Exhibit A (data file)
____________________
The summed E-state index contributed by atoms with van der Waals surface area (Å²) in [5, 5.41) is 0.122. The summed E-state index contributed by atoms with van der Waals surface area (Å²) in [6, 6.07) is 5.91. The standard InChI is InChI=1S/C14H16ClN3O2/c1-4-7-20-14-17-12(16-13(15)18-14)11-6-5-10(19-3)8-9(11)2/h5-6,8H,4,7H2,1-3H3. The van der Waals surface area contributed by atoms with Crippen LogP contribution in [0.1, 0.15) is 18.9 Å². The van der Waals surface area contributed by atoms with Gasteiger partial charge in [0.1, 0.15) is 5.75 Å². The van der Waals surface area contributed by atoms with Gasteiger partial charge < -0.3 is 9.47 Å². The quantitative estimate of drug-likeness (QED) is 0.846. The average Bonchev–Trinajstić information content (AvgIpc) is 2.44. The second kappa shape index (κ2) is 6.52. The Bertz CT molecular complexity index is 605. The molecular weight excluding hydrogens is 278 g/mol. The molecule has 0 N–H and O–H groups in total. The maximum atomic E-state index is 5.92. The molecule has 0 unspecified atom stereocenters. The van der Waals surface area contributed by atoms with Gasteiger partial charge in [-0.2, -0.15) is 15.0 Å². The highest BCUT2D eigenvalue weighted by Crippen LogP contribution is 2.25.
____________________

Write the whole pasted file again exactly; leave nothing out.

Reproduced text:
The summed E-state index contributed by atoms with van der Waals surface area (Å²) in [5, 5.41) is 0.122. The summed E-state index contributed by atoms with van der Waals surface area (Å²) in [6, 6.07) is 5.91. The standard InChI is InChI=1S/C14H16ClN3O2/c1-4-7-20-14-17-12(16-13(15)18-14)11-6-5-10(19-3)8-9(11)2/h5-6,8H,4,7H2,1-3H3. The van der Waals surface area contributed by atoms with Crippen LogP contribution in [0.1, 0.15) is 18.9 Å². The van der Waals surface area contributed by atoms with Gasteiger partial charge in [0.1, 0.15) is 5.75 Å². The van der Waals surface area contributed by atoms with Gasteiger partial charge < -0.3 is 9.47 Å². The quantitative estimate of drug-likeness (QED) is 0.846. The average Bonchev–Trinajstić information content (AvgIpc) is 2.44. The second kappa shape index (κ2) is 6.52. The Bertz CT molecular complexity index is 605. The molecular weight excluding hydrogens is 278 g/mol. The molecule has 0 N–H and O–H groups in total. The maximum atomic E-state index is 5.92. The molecule has 0 unspecified atom stereocenters. The van der Waals surface area contributed by atoms with Gasteiger partial charge in [-0.2, -0.15) is 15.0 Å². The highest BCUT2D eigenvalue weighted by Crippen LogP contribution is 2.25.